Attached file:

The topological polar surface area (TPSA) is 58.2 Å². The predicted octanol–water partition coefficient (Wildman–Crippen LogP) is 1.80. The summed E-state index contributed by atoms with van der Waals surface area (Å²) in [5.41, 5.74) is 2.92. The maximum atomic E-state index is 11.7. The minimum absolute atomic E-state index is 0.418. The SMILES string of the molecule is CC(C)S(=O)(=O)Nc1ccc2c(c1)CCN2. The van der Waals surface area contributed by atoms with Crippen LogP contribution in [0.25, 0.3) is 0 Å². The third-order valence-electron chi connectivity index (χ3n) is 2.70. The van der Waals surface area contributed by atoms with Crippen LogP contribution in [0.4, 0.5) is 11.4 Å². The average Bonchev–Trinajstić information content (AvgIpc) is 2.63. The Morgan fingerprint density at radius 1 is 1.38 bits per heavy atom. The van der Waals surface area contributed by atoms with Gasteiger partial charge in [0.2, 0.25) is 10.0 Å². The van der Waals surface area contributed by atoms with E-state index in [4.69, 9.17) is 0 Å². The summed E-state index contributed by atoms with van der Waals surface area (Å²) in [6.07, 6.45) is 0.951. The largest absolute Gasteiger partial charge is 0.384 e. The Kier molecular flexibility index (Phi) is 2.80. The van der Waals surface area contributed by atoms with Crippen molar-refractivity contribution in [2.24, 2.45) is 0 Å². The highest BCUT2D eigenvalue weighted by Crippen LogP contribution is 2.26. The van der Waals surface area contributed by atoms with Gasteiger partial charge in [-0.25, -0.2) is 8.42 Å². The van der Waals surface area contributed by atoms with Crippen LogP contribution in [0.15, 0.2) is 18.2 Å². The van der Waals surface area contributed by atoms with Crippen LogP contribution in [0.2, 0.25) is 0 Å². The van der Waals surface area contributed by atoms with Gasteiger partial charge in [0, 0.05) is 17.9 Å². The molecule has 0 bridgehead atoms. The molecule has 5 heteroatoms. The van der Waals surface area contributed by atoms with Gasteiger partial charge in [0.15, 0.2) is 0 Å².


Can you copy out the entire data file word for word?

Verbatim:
The topological polar surface area (TPSA) is 58.2 Å². The predicted octanol–water partition coefficient (Wildman–Crippen LogP) is 1.80. The summed E-state index contributed by atoms with van der Waals surface area (Å²) in [5.41, 5.74) is 2.92. The maximum atomic E-state index is 11.7. The minimum absolute atomic E-state index is 0.418. The SMILES string of the molecule is CC(C)S(=O)(=O)Nc1ccc2c(c1)CCN2. The van der Waals surface area contributed by atoms with Crippen LogP contribution in [0.25, 0.3) is 0 Å². The third-order valence-electron chi connectivity index (χ3n) is 2.70. The van der Waals surface area contributed by atoms with Crippen LogP contribution in [0.4, 0.5) is 11.4 Å². The average Bonchev–Trinajstić information content (AvgIpc) is 2.63. The Morgan fingerprint density at radius 1 is 1.38 bits per heavy atom. The van der Waals surface area contributed by atoms with Gasteiger partial charge in [0.2, 0.25) is 10.0 Å². The van der Waals surface area contributed by atoms with E-state index in [4.69, 9.17) is 0 Å². The summed E-state index contributed by atoms with van der Waals surface area (Å²) in [6.07, 6.45) is 0.951. The largest absolute Gasteiger partial charge is 0.384 e. The Kier molecular flexibility index (Phi) is 2.80. The van der Waals surface area contributed by atoms with Crippen molar-refractivity contribution in [2.24, 2.45) is 0 Å². The highest BCUT2D eigenvalue weighted by Crippen LogP contribution is 2.26. The van der Waals surface area contributed by atoms with Gasteiger partial charge in [-0.25, -0.2) is 8.42 Å². The van der Waals surface area contributed by atoms with Crippen LogP contribution in [0.15, 0.2) is 18.2 Å². The van der Waals surface area contributed by atoms with Crippen LogP contribution in [0.2, 0.25) is 0 Å². The van der Waals surface area contributed by atoms with Gasteiger partial charge in [0, 0.05) is 17.9 Å². The molecule has 0 bridgehead atoms. The molecule has 5 heteroatoms. The van der Waals surface area contributed by atoms with Gasteiger partial charge in [0.15, 0.2) is 0 Å².